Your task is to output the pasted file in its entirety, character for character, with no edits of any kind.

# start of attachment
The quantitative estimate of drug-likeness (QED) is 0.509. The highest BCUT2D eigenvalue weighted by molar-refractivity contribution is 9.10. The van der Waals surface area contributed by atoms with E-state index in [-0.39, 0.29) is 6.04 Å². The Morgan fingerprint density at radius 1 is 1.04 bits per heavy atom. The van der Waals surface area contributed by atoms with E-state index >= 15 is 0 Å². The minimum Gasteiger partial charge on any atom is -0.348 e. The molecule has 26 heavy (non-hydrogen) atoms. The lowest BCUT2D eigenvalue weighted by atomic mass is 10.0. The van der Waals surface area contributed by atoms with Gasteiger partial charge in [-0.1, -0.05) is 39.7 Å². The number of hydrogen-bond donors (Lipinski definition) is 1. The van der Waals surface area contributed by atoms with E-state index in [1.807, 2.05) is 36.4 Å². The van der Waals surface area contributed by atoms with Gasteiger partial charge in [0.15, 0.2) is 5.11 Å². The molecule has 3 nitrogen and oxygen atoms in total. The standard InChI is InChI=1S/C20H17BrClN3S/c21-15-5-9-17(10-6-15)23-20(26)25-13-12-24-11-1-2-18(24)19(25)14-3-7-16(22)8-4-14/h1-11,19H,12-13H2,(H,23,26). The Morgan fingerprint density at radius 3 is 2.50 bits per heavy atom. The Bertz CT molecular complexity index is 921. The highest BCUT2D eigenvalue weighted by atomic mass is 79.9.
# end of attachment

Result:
The quantitative estimate of drug-likeness (QED) is 0.509. The highest BCUT2D eigenvalue weighted by molar-refractivity contribution is 9.10. The van der Waals surface area contributed by atoms with E-state index in [-0.39, 0.29) is 6.04 Å². The Morgan fingerprint density at radius 1 is 1.04 bits per heavy atom. The van der Waals surface area contributed by atoms with E-state index >= 15 is 0 Å². The minimum Gasteiger partial charge on any atom is -0.348 e. The molecule has 26 heavy (non-hydrogen) atoms. The lowest BCUT2D eigenvalue weighted by atomic mass is 10.0. The van der Waals surface area contributed by atoms with Gasteiger partial charge in [-0.1, -0.05) is 39.7 Å². The number of hydrogen-bond donors (Lipinski definition) is 1. The van der Waals surface area contributed by atoms with E-state index in [1.807, 2.05) is 36.4 Å². The van der Waals surface area contributed by atoms with Gasteiger partial charge in [0.15, 0.2) is 5.11 Å². The molecule has 3 nitrogen and oxygen atoms in total. The standard InChI is InChI=1S/C20H17BrClN3S/c21-15-5-9-17(10-6-15)23-20(26)25-13-12-24-11-1-2-18(24)19(25)14-3-7-16(22)8-4-14/h1-11,19H,12-13H2,(H,23,26). The Morgan fingerprint density at radius 3 is 2.50 bits per heavy atom. The Bertz CT molecular complexity index is 921. The highest BCUT2D eigenvalue weighted by atomic mass is 79.9.